Using this criterion, a Swedish man in 1900 would be considered old at age 60. In 1960, he would have been considered old at age 63, and in 2010 at age 69. Russian men would have been considered old at age 62 in 1960, about the same age at which Swedish men would have been considered old at that time. In 2010, however, Russian men would have been considered old at age 59, 3 years younger than in 1960. This reflects the mortality crisis in Russia after the dissolution of the Soviet Union.
In our article in PLOS ONE, we describe our discovery of a new and counterintuitive aspect of population aging based on those new measures.
Using measures of aging based on prospective age, we found that these measures of aging increase more slowly when life expectancy increase is faster.
For example, we looked at what would happen to measures of aging based on prospective age, if life expectancy were to continue to increase at its current pace in many developed countries of around 1.5 additional years of life per decade. We also looked at what would happen if increases in life expectancy were to stop. We found that our measures of aging were lower in the scenario in which life expectancy was increasing.
In other words, if people lived longer, healthier, and more productive lives, we would have less to worry about, in terms of population aging, than if they if they lived shorter, less healthy, and less productive lives.
When people think about aging from the conventional perspective, they tend to fear rapid increases in life expectancy for four reasons.
First, rapid increases in life expectancy may affect the sustainability of pension systems. But more and more countries are adopting pension systems that automatically adjust for changes in life expectancy. For this growing list of countries, the challenge of sustaining pension systems has already been successfully addressed. The United States, unfortunately, is not one of those countries, but it could be in the future.
The second fear centers on health-care costs. But health-care costs are highest in the last few years of life and these years occur later as life expectancy increases.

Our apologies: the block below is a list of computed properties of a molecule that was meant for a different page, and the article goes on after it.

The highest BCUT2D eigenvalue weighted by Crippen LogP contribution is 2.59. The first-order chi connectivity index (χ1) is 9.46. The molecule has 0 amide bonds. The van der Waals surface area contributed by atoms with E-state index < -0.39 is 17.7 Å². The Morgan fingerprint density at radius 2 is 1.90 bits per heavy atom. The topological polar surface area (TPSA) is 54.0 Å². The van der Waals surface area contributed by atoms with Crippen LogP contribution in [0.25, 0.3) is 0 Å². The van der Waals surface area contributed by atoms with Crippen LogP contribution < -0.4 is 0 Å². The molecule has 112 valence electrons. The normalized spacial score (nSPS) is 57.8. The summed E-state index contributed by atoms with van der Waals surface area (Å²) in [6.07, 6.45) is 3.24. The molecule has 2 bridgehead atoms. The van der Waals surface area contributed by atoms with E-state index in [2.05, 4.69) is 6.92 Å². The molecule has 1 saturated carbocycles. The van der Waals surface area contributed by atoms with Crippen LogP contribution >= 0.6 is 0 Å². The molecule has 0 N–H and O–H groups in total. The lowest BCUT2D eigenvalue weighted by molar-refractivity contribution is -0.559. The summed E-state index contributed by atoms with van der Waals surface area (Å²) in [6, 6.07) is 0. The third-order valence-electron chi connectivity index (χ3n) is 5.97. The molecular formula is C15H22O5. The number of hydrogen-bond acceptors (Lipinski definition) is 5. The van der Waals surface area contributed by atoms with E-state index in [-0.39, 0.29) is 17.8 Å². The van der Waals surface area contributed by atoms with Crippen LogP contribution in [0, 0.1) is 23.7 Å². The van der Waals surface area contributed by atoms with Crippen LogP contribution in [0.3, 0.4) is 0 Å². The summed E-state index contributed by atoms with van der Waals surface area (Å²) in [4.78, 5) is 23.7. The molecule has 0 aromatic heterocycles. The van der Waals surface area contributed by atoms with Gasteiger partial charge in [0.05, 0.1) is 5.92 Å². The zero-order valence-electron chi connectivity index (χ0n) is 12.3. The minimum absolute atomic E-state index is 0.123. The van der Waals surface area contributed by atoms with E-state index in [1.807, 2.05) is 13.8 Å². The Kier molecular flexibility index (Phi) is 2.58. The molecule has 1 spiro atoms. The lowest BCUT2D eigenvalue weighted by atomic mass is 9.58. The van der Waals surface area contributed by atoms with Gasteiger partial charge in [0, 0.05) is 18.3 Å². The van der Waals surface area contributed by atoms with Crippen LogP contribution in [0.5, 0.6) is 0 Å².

The third fear is that there will be so many seriously disabled people in the future that it will be difficult to care for all of them. The evidence, however, tends not to support this concern because the rates of severe disability at each stage of older age tend to decrease with increasing life expectancy.
The last fear is that when life expectancy increases there will be more people not working. However, simultaneous with the increases in the life expectancy and health of Americans, the labor force participation rates of 65- to 69-year-olds has jumped (according to figures from the US Bureau of Labor Statistics) from 21.8% in 1990 to 30.8% in 2010.
The life expectancy of a child born in a wealthy country today could well be 100 years. By the end of the century, the populations of many of those countries could have median ages above 65.
We need to think about a future in which more than half of the population would be older than the age at which most people retire today. Pension systems, tax systems, educational systems, and labor markets will all have to adjust.
Population aging does produce challenges. It does us no good, however, to misunderstand those changes based on insufficient measurements. It is time for us to understand aging not just on the basis of how many years people have lived, but on the basis of how well they function. When we understand this, we will be in a better position to plan for the changes that we will have to make.